In the Journals

Alcohol use increases risk for clinically defined NAFLD

Alcohol use was a significant risk factor for clinically defined nonalcoholic fatty liver disease due to association with alcohol use and liver fat, according to recently published data.

Michelle T. Long, MD, MSc, assistant professor of medicine at Boston University School of Medicine, and colleagues conducted a cross-sectional secondary study comprising 2,475 individuals with hepatic steatosis from the Framingham Heart Study. They evaluated alcohol use behaviors including past-week number of alcoholic drinks consumed, frequency, average quantity per day, usual consumption above U.S. Dietary Guidelines, past-month maximum consumption in one day, binge drinking and weekly drinking (8 or fewer drinks/week for women, 15 or fewer drinks/week for men). The investigators then performed multivariable-adjusted logistic regression models to determine the association between these drinking patterns and hepatic steatosis.

Overall, 433 participants (17.5%) had hepatic steatosis. Those with hepatic steatosis were more often men, were less likely to report top income and education categories, and more likely to show signs of metabolic syndrome. While weekly risky drinking occurred at a low frequency among both women and men, binge drinking was common – especially among men – as was drinking in excess of the U.S. Dietary Guidelines among both sexes.

Most participants reported primarily drinking wine (n = 809) or beer (n = 575). Those who drank primarily beer consumed more alcoholic drinks per week, had higher maximum consumption, and chance for binge drinking (49.6% vs. 17.3%).

Data indicated that the total number of alcoholic drinks consumed per week (adjusted-OR 1.15; 95% CI, 1.02–1.29) and the maximum drinks consumed per day (aOR 1.15; 95% CI 1.02–1.3) were associated with hepatic steatosis.

“Alcohol-related liver fat may be present among individuals presumed to have NAFLD, suggesting significant overlap between NAFLD and ALD,” the researchers wrote. “Additional studies are needed to further investigate the relationships and interactions between alcohol consumption and the components of metabolic syndrome.” by Erin T. Welsh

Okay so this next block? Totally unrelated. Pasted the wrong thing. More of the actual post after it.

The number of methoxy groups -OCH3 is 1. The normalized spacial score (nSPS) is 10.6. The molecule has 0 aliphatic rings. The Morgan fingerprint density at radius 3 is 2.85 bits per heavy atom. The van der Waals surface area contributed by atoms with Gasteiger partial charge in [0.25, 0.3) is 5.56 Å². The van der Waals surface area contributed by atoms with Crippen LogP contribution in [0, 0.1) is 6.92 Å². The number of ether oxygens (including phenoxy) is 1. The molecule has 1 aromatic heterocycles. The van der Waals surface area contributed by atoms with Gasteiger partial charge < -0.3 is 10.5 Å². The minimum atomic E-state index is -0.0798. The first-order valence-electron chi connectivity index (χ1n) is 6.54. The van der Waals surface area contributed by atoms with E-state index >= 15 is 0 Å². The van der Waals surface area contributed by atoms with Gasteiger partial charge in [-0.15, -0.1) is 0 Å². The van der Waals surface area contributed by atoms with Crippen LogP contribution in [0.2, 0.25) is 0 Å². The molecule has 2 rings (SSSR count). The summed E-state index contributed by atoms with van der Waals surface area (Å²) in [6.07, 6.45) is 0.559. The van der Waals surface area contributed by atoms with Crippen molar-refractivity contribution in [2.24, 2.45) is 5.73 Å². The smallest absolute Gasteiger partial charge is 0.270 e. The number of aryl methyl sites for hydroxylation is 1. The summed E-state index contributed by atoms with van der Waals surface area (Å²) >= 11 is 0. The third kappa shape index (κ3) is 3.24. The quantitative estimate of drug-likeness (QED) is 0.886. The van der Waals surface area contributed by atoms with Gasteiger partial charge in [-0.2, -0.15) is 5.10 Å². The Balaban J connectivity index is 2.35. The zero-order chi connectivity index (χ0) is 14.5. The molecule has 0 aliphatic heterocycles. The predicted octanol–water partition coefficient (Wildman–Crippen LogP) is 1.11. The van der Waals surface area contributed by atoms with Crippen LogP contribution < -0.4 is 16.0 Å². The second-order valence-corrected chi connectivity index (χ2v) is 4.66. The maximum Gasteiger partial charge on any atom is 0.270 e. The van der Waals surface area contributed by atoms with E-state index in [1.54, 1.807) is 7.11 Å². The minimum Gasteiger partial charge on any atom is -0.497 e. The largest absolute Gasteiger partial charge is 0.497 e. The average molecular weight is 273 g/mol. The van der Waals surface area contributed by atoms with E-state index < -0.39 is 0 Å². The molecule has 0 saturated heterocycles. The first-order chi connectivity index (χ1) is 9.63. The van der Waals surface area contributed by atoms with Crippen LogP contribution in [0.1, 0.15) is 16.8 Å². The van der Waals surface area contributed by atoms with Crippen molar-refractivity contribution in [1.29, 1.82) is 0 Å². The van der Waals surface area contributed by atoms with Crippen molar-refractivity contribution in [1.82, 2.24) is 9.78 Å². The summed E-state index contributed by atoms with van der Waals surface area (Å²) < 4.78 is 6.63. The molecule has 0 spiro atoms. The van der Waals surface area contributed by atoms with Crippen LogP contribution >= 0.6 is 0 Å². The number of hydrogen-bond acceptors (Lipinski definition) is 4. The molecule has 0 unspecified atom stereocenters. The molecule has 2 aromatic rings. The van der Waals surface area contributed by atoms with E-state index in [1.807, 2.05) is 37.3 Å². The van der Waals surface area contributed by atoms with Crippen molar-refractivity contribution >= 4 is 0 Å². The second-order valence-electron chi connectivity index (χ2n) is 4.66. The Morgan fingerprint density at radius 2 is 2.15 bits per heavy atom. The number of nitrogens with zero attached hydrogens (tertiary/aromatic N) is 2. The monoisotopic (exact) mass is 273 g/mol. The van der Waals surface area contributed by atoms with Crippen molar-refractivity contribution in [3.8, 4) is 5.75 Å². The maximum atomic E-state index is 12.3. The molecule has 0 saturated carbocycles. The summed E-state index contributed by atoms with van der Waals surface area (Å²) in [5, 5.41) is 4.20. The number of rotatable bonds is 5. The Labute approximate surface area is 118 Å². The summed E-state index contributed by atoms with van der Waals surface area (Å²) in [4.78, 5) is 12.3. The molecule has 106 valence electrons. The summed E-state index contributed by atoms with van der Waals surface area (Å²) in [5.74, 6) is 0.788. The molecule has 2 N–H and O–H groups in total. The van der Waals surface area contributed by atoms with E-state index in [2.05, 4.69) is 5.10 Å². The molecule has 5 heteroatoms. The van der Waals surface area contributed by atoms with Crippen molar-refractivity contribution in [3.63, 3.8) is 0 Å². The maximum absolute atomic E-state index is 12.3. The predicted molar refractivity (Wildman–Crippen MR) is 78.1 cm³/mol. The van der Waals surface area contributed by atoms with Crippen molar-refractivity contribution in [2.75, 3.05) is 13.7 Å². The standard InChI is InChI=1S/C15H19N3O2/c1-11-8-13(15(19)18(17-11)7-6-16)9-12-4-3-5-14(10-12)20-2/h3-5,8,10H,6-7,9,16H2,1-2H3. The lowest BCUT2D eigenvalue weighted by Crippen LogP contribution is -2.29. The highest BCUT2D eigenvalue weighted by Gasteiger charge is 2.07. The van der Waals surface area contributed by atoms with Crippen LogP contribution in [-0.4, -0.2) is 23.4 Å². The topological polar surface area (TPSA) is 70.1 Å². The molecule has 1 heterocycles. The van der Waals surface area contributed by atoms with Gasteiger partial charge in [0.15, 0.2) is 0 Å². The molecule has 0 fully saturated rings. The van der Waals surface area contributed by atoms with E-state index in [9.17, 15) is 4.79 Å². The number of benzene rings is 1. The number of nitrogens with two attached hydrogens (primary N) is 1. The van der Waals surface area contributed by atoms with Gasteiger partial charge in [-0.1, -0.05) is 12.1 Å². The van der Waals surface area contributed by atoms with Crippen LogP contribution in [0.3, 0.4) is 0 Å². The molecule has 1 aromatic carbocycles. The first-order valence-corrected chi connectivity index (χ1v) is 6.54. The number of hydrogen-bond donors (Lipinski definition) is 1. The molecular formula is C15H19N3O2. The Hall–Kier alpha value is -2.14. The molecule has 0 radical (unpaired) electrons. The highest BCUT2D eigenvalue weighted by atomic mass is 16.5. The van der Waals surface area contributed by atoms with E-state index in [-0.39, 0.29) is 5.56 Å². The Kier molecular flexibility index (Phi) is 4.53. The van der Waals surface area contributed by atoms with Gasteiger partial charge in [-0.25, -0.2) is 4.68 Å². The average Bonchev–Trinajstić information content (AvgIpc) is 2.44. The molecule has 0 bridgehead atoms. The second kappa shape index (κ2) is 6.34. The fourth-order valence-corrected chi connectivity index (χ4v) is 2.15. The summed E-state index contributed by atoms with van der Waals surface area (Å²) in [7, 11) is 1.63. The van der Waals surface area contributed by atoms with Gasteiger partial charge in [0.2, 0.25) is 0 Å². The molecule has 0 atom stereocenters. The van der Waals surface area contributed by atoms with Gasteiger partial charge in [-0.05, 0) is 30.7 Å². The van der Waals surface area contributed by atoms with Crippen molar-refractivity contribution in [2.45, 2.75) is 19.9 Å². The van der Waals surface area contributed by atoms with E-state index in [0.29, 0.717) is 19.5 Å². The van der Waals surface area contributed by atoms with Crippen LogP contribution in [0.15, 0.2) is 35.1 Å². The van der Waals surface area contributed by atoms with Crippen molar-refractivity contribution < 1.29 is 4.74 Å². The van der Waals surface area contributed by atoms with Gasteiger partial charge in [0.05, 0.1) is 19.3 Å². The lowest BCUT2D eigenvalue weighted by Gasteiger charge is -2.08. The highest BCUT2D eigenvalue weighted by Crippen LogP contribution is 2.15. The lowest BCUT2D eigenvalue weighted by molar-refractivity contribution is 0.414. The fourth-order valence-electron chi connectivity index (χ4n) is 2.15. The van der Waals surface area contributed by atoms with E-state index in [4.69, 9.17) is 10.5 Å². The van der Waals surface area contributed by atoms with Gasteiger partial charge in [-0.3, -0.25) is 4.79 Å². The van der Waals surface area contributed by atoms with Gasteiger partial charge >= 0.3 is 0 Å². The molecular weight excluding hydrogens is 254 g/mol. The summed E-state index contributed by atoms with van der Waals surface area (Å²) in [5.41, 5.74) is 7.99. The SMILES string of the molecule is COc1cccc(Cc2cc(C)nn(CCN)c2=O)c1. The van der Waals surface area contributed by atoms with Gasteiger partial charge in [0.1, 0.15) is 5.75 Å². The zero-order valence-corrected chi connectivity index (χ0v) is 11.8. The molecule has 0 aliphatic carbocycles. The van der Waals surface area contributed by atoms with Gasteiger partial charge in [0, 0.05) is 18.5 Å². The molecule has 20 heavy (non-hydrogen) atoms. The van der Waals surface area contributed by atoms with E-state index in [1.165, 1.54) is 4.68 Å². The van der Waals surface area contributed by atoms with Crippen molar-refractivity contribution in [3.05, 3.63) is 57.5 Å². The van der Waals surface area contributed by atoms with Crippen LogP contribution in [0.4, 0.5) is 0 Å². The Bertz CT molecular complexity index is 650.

Disclosure: Long reports no relevant financial disclosures. Please see full study for all other authors’ relevant financial disclosures.

Alcohol use was a significant risk factor for clinically defined nonalcoholic fatty liver disease due to association with alcohol use and liver fat, according to recently published data.

Michelle T. Long, MD, MSc, assistant professor of medicine at Boston University School of Medicine, and colleagues conducted a cross-sectional secondary study comprising 2,475 individuals with hepatic steatosis from the Framingham Heart Study. They evaluated alcohol use behaviors including past-week number of alcoholic drinks consumed, frequency, average quantity per day, usual consumption above U.S. Dietary Guidelines, past-month maximum consumption in one day, binge drinking and weekly drinking (8 or fewer drinks/week for women, 15 or fewer drinks/week for men). The investigators then performed multivariable-adjusted logistic regression models to determine the association between these drinking patterns and hepatic steatosis.

Overall, 433 participants (17.5%) had hepatic steatosis. Those with hepatic steatosis were more often men, were less likely to report top income and education categories, and more likely to show signs of metabolic syndrome. While weekly risky drinking occurred at a low frequency among both women and men, binge drinking was common – especially among men – as was drinking in excess of the U.S. Dietary Guidelines among both sexes.

Most participants reported primarily drinking wine (n = 809) or beer (n = 575). Those who drank primarily beer consumed more alcoholic drinks per week, had higher maximum consumption, and chance for binge drinking (49.6% vs. 17.3%).

Data indicated that the total number of alcoholic drinks consumed per week (adjusted-OR 1.15; 95% CI, 1.02–1.29) and the maximum drinks consumed per day (aOR 1.15; 95% CI 1.02–1.3) were associated with hepatic steatosis.

“Alcohol-related liver fat may be present among individuals presumed to have NAFLD, suggesting significant overlap between NAFLD and ALD,” the researchers wrote. “Additional studies are needed to further investigate the relationships and interactions between alcohol consumption and the components of metabolic syndrome.” by Erin T. Welsh

Disclosure: Long reports no relevant financial disclosures. Please see full study for all other authors’ relevant financial disclosures.